How important is it to you to be doing a great job in ministry when those you share your home with are lonely for your love, your company, and your guidance?
We've met three workers who let their work control their lives. Let's meet a worker who was never controlled by her work. We can learn how this happened by opening up the work resume of a woman. She worked hard, achieved much, and yet had balance in her life!
A Balanced Worker—Acts 16:14
She was successful. She was admired as a shrewd businesswoman; she was highly respected in her community. She was in a luxury business and had the money, huge house, and servants to prove it. As a dealer in purple Lydia had made it.
But she had something else that people noticed about her-she had a strong relationship with God. However busy and pressured her work life was, she never let it interfere with her spiritual life. Lydia not only set aside time to be with God, but she also made time to meet with other women for prayer and support.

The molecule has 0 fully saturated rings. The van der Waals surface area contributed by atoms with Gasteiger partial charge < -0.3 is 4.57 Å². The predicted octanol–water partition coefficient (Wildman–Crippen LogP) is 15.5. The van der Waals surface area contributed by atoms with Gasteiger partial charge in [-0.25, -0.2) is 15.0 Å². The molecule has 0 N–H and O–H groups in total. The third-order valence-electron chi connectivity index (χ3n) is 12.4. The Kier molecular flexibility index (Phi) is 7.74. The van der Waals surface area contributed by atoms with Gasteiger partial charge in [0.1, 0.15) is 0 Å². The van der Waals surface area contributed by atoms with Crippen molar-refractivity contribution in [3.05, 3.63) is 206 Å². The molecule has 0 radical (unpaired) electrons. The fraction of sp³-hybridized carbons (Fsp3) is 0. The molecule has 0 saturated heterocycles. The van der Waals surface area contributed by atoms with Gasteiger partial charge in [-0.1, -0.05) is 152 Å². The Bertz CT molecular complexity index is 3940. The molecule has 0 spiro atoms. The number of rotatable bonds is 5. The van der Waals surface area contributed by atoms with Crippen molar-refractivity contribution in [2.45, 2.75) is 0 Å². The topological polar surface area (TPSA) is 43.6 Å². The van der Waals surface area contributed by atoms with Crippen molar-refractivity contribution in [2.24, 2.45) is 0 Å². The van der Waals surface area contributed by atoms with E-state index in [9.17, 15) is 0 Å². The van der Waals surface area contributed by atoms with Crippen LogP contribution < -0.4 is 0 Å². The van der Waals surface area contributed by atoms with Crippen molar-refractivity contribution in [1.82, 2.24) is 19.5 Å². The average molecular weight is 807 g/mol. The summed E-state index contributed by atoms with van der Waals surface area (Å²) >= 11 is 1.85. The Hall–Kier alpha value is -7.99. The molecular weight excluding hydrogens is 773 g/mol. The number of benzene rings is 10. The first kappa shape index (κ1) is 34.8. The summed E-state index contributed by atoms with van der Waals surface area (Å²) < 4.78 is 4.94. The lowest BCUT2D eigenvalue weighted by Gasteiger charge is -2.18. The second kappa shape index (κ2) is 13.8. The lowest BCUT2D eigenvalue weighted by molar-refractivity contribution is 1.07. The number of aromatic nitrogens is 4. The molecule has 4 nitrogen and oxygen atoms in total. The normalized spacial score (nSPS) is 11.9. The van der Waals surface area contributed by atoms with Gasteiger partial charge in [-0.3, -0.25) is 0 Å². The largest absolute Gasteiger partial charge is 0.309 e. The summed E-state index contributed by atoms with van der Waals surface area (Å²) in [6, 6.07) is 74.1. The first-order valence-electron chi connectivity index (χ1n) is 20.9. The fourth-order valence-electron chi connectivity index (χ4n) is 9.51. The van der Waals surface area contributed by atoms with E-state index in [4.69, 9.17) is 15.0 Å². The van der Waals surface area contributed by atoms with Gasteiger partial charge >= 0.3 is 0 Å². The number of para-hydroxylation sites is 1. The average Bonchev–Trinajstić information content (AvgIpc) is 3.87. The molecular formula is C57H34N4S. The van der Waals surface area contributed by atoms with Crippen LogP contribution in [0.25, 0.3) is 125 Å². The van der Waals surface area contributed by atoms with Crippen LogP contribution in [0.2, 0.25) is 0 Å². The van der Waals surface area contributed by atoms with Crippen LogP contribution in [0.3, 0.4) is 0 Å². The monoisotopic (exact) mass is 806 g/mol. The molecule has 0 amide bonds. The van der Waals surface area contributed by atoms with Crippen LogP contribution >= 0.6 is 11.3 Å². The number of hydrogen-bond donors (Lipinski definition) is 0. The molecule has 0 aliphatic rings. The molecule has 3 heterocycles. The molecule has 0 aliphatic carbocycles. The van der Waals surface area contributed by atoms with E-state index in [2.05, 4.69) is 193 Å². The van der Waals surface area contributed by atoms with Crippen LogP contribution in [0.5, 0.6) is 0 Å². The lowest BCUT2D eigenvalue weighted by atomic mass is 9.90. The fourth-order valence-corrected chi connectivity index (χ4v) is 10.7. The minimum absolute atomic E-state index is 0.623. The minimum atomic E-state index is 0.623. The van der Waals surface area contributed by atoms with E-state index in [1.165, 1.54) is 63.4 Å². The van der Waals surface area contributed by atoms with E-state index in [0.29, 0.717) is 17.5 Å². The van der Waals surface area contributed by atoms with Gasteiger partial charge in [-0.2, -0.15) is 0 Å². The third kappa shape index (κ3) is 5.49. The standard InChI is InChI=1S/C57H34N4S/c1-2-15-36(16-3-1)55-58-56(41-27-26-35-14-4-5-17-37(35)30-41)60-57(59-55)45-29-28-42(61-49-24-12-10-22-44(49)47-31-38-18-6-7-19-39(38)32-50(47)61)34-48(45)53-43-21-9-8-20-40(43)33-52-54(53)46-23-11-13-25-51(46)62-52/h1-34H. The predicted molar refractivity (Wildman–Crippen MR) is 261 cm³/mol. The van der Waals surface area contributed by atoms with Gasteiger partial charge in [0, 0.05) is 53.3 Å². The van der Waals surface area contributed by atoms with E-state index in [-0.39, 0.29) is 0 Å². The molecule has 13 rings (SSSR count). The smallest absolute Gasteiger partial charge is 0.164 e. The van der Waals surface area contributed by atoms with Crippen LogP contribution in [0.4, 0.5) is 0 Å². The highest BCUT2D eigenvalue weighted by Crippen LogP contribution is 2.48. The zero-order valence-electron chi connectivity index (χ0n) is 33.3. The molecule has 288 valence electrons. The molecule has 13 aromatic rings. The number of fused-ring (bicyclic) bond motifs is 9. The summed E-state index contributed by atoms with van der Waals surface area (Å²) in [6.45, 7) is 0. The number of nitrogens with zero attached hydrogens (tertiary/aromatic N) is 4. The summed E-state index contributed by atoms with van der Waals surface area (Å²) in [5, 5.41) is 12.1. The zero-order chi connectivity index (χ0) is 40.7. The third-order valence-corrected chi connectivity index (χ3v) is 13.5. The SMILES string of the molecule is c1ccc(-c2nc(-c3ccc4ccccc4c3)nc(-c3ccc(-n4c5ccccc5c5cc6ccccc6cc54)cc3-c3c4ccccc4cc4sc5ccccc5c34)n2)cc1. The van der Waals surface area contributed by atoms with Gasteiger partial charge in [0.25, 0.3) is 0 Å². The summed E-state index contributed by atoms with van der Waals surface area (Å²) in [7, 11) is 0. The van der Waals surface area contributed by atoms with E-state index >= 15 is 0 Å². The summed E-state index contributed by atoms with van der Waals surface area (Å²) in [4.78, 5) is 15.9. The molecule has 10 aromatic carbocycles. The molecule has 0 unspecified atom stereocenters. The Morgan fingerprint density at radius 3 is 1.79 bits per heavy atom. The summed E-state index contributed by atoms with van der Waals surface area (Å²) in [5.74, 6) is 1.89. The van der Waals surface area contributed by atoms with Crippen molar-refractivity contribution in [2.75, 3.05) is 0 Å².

Lydia shows us how a person can be committed, conscientious and successful in their work without letting their work control their lives.
What was her secret? Why did her work never monopolize her life?
Possibly because she followed God's advice as found in Matthew 6:33. "Steep your life in God-reality, God-initiatives, God-provisions. Don't worry about missing out. You'll find all your everyday human concerns will be met." The Message Bible.
I shared earlier how I let ministry control gr.), life. When I look back on those crazy, crammed-filled days, I know that even though I was putting 100 percent into my work, 100 percent into being a wife and mother, I was putting very little time into inviting God to direct the things I did for Him. Sure, I was reading my Bible, but in a sense, I wasn't.
And even now, despite my illness, despite knowing God's advice, the battle of letting my work control my life, still has to be fought.